It wasn’t until spring of 2009 that Lloyd Wofford bought the venerable racecar from Stancil and began to explore different engine options than the old carbureted 318 and 360 Mopar small blocks that had been bolted between the Volare’s front fenders for decades. Wofford and teammate James Caro decided on the 2009/2010 Drag Pak 5.9-Liter Magnum V8 engine combination and a Pro Trans TorqueFlite® prepared by Sid Bonnecarrere. “We decided to put the Drag Pak 5.9-Liter Magnum engine in the Volare. It made sense because Lloyd also owns and races a Challenger Drag Pak with the same engine package. Because the older carbureted engines are not as competitive as the new fuel-injected combinations in the class the Volare was competing in, it made sense to swap things out. Also, once NHRA created the Factory Super Stock and Factory GT classes, the new Drag Pak 5.9-Liter Magnum engine made the Volare competitive again,” said Caro. And competitive it is, as the old Direct Connection Volare has propelled Lloyd and James to numerous class wins at major NHRA events, including several runner-up and semi-final finishes during the eliminator. Both Lloyd and James have finished Top 10 in NHRA’s Division Four Super Stock points chase.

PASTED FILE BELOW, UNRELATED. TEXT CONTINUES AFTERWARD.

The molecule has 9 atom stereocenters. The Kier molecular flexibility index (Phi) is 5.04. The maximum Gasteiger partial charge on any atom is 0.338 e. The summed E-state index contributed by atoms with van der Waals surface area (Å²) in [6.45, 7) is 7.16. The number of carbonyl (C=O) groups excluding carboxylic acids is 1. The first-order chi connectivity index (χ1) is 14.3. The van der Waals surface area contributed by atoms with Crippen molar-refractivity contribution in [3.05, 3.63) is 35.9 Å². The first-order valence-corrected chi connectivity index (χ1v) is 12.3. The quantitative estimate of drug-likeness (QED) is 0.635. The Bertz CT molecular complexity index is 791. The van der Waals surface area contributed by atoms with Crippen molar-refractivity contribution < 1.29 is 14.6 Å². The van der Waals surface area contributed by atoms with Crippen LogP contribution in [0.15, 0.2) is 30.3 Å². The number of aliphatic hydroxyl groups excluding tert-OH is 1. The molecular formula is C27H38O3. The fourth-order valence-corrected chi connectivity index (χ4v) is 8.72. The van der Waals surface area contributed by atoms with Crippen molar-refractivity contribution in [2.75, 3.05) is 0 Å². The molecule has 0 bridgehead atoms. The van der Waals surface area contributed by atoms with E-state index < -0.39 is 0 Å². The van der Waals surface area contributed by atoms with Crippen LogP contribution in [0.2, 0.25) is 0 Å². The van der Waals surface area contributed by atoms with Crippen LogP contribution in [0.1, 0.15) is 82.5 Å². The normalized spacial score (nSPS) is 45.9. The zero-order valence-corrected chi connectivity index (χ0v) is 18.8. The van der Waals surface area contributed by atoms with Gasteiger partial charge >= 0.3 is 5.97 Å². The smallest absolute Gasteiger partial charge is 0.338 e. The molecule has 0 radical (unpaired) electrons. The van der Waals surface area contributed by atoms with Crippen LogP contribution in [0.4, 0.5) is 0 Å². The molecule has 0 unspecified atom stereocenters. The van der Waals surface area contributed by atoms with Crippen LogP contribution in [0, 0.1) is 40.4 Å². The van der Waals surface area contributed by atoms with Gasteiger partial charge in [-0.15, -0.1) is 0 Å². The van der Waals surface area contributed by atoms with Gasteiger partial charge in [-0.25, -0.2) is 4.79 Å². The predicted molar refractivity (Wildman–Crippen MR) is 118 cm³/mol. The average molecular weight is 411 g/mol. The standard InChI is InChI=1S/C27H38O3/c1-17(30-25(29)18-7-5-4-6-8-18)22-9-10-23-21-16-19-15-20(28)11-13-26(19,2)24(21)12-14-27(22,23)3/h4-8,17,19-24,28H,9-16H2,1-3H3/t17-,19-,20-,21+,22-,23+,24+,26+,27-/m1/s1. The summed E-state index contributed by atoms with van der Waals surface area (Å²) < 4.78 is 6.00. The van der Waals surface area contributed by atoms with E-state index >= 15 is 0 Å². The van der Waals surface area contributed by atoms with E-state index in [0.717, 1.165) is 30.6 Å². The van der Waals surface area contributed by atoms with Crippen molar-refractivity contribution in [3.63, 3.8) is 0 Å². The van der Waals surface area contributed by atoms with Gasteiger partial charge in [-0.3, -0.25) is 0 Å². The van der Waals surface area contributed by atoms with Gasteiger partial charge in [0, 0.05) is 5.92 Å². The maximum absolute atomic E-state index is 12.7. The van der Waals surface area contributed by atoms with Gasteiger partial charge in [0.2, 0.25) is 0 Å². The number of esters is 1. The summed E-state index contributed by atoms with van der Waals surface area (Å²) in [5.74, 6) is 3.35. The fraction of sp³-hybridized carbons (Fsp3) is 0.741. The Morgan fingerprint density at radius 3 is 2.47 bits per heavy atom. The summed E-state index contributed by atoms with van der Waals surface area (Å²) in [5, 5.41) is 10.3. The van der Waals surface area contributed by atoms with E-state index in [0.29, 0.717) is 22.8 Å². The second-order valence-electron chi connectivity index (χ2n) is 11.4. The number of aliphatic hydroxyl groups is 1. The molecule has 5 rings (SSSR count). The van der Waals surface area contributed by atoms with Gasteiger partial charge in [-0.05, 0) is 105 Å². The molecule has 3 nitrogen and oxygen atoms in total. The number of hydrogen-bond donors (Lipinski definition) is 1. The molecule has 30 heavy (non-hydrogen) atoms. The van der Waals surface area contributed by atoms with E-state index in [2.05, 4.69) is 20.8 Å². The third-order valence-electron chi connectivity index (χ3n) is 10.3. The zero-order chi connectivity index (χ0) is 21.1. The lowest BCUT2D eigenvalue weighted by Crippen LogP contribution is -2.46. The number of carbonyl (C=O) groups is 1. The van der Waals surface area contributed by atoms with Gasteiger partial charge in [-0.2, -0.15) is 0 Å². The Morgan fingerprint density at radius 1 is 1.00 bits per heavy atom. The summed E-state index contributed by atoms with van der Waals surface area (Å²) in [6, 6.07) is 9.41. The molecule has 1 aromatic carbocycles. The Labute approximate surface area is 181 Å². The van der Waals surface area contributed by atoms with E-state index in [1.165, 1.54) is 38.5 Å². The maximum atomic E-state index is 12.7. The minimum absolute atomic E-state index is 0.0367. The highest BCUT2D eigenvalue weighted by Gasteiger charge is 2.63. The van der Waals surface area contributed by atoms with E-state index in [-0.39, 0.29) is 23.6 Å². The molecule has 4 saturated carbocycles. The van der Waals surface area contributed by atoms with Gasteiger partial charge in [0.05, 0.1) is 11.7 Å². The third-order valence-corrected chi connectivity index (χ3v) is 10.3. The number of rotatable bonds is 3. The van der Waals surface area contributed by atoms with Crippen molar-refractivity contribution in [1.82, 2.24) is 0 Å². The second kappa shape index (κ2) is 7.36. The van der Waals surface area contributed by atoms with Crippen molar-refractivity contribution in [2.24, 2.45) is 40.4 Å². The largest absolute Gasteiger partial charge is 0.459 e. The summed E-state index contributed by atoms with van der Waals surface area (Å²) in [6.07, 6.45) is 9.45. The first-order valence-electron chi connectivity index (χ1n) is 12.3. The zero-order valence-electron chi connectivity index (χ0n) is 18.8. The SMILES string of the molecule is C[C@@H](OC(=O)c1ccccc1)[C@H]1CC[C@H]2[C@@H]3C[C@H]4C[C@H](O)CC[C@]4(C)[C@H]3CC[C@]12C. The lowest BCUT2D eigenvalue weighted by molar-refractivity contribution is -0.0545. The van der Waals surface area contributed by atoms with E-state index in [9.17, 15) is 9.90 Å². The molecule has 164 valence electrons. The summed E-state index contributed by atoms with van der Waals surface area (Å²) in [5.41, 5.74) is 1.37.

Man working on a car

Through the course of Lloyd owning the old Direct Connection Volare Super Stocker, he’s had numerous drivers racing it for him. Along with the Challenger Drag Pak, Lloyd also owns a 1968 Super Stock HEMI Barracuda he raced and won at the 2015 HEMI Challenge a few years back. But for the past couple of seasons, James Caro has been in the driver’s seat of this old racecar and just keeps tuning it to go faster and faster. “It’s cool that a piece of Mopar history has turned into not only one of the best Mopar Super Stockers running today, but one of the best Super Stockers regardless of make or model,” exclaimed Caro. We agree with his assessment, and it proves old Direct Connection racecars never retire, they just go faster!

Vintage race car drag racing

Check out these vintage pics of the Direct Connection Plymouth Volare Super Stocker through the years!